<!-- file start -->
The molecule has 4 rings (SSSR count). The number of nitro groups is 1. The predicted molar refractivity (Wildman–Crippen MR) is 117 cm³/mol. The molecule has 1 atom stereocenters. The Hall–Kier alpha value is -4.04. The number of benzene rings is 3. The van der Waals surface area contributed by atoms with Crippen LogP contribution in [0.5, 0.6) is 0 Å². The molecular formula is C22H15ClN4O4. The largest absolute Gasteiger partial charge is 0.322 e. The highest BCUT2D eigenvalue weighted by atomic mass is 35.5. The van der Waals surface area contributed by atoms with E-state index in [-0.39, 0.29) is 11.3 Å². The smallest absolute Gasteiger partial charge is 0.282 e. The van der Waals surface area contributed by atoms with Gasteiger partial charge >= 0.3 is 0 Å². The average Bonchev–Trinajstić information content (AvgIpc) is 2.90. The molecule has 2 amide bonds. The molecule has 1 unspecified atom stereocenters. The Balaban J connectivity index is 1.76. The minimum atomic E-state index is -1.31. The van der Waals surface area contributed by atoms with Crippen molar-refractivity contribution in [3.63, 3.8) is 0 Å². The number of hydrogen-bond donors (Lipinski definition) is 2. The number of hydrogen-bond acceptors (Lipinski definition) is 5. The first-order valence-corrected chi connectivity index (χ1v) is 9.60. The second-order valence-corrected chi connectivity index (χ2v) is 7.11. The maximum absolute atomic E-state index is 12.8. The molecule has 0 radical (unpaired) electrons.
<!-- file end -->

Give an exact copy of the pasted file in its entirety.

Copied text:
The molecule has 4 rings (SSSR count). The number of nitro groups is 1. The predicted molar refractivity (Wildman–Crippen MR) is 117 cm³/mol. The molecule has 1 atom stereocenters. The Hall–Kier alpha value is -4.04. The number of benzene rings is 3. The van der Waals surface area contributed by atoms with Crippen LogP contribution in [0.5, 0.6) is 0 Å². The molecular formula is C22H15ClN4O4. The largest absolute Gasteiger partial charge is 0.322 e. The highest BCUT2D eigenvalue weighted by atomic mass is 35.5. The van der Waals surface area contributed by atoms with E-state index in [-0.39, 0.29) is 11.3 Å². The smallest absolute Gasteiger partial charge is 0.282 e. The van der Waals surface area contributed by atoms with Gasteiger partial charge >= 0.3 is 0 Å². The average Bonchev–Trinajstić information content (AvgIpc) is 2.90. The molecule has 2 amide bonds. The molecule has 1 unspecified atom stereocenters. The Balaban J connectivity index is 1.76. The minimum atomic E-state index is -1.31. The van der Waals surface area contributed by atoms with Crippen molar-refractivity contribution in [3.63, 3.8) is 0 Å². The number of hydrogen-bond donors (Lipinski definition) is 2. The number of hydrogen-bond acceptors (Lipinski definition) is 5. The first-order valence-corrected chi connectivity index (χ1v) is 9.60. The second-order valence-corrected chi connectivity index (χ2v) is 7.11. The maximum absolute atomic E-state index is 12.8. The molecule has 0 radical (unpaired) electrons.